Latin America - Released November 13, 2012 | Jazz Roots Records


World - Released September 18, 2015 | Eminent Legacy Records


Jazz - Released April 26, 2013 | Sandstone


Jazz - Released April 15, 2016 | A-Jazz Records


World - Released January 1, 1991 | Milestone

The durable Brazilian musician Luiz Bonfá recorded this album for the Caju Music label in 1991 in Brazil, where it was much honored, but Americans weren't made aware of its riches until 1993. Throughout, Bonfá's acoustic guitar is treated to differing tone shadings and backgrounds -- sometimes left all alone, sometimes fronting a samba band. Tracks like "Space Adventure," "Menina Flor," and "Fat Tuesday's Theme" employ unnervingly realistic orchestrations by Jota Moraes on some deftly handled synthesizers (yes, it can be done). Most of all, listeners are reminded of the remarkable vitality of Bonfá's civilized, wistful compositions, whether improvised on the spot like "Magic Passion," brought forth for the first time ("Smooth Dreams," "Samba Variations"), or resuscitated from his back catalog (like the tune for Elvis, "Almost in Love," now treated to a silky bossa nova groove). Perhaps the most valuable revival is the stunning jazz waltz "Sofisticada," which ought to be a standard like "Manha de Carnaval" (Toots Thielemans reportedly offered to trade his cherished "Bluesette" for it). A lovely, often dazzlingly imaginative recording from Brazil's elusive giant. ~ Richard S. Ginell

Jazz - Released October 3, 2014 | Epic


World - Released January 1, 2008 | Verve Reissues

There is something truly majestic in the guitar playing and composing of Luiz Bonfá. From solo dates such as 1959's Solo in Rio (issued stateside by Smithsonian Folkways) to his 1972 masterpiece, Introspection, his sound is as telltale as the two other Brazilian guitar greats, Baden Powell and Djalma de Andrade (aka Bola Sete). Bonfá's elegance in style is what sets him apart from even these great masters. There is something utterly unhurried and gentle about his manner of playing, even during its most intense moments or in the most decorative settings (there were a lot of those during the bossa craze). The Brazilian Scene, released in 1965 on the Philips imprint, sits right on the knife edge between something as wonderfully organic as his solo recordings and the more stylized Anglo projects that were flooding the bins at the time. This date was produced by Hal Mooney, who also served as co-arranger along with Bonfá. The Brazilian Scene set features 12 tunes, seven of which are Bonfá originals, and one an arrangement of a traditional song ("Malaguena Salerosa"). The rest are pop standards and some that would be (the Beatles' "Yesterday"). The studio group includes Bonfá's New York studio band, featuring the great drummer Hélcio Milito, bassist Donald Payne, and flutist Jerome Richardson, with strings and a chamber orchestra that were dubbed in later. Bonfá's group was recorded absolutely live from the floor; his guitar playing, full of gorgeous dual pizzicatos, popping bass notes, and extended chord voicings, was captured as it is with no overdubs. This may not seem unusual until you hear it. More often than not it does feel as if a minimum of two guitarists are playing -- check the fluid, kinetic dual pizzicatos and single notes in the traditional tune, where his bass notes ground a flitting attack of two- and then one-string leads amid his basslines, which also feel twinned. Other standouts include the dark edges of "Zomba," with its foreboding horns and dramatic strings. Bonfá moves through them with his minor-key melody playing out in old Brazilian folk dance style, where chords are folded amid twinned lead lines and a hypnotic bassline -- accented on the codas by Milito. It does have the feeling of gentle exotica because of the orchestrations, but Bonfá's playing removes the flowery edges in the tune. Of the pop standards, his reading of "That Old Black Magic" transforms the tune into a top-flight samba, with ticking triple-time percussion by Milito. The band performs this one without accompaniment from the orchestra, and it is among the set's highlights. As far as mid-'60s bossa goes, this one falls to the Yankee side of that a bit, but this is no easy listening date, either. This is colorful and polished Brazilian jazz performed by a crack group with tasteful -- if sometimes overly busy -- arrangements. ~ Thom Jurek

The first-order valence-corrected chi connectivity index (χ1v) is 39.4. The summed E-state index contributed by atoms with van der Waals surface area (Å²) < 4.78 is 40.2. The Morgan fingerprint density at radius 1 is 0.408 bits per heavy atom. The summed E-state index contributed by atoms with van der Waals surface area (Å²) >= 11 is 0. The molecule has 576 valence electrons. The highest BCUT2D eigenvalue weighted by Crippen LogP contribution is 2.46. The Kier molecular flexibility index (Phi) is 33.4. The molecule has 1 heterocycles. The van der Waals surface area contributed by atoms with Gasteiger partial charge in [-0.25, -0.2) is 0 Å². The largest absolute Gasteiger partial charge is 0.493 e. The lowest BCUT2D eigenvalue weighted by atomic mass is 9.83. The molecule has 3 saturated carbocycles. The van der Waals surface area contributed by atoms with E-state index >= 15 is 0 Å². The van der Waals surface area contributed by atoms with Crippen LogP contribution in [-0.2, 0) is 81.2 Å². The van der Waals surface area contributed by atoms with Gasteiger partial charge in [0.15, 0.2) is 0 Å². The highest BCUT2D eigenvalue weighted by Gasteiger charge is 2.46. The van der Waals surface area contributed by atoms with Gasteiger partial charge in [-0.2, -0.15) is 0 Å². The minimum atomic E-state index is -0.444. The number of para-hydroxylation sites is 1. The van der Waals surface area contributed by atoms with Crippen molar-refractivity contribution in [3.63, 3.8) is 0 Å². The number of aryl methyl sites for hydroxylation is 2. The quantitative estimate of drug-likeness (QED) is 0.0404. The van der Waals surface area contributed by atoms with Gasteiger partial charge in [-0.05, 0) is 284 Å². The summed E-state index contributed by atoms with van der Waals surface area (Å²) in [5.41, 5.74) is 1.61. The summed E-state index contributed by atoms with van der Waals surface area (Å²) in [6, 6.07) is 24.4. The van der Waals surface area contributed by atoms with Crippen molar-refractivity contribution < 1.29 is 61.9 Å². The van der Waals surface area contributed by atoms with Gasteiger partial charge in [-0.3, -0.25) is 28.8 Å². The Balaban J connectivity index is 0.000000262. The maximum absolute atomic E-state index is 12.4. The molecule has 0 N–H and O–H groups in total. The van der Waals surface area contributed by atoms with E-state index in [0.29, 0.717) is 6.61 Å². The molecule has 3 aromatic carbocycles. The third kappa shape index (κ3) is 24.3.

World - Released May 5, 2015 | Bossa Nova Lounge Recordings


Bossa Nova & Brazil - Released January 1, 1963 | BnF Collection

Hi-Res Booklet

World - Released April 4, 2015 | Prince Mikhail


World - Released March 8, 2014 | Recuerdos Olvidados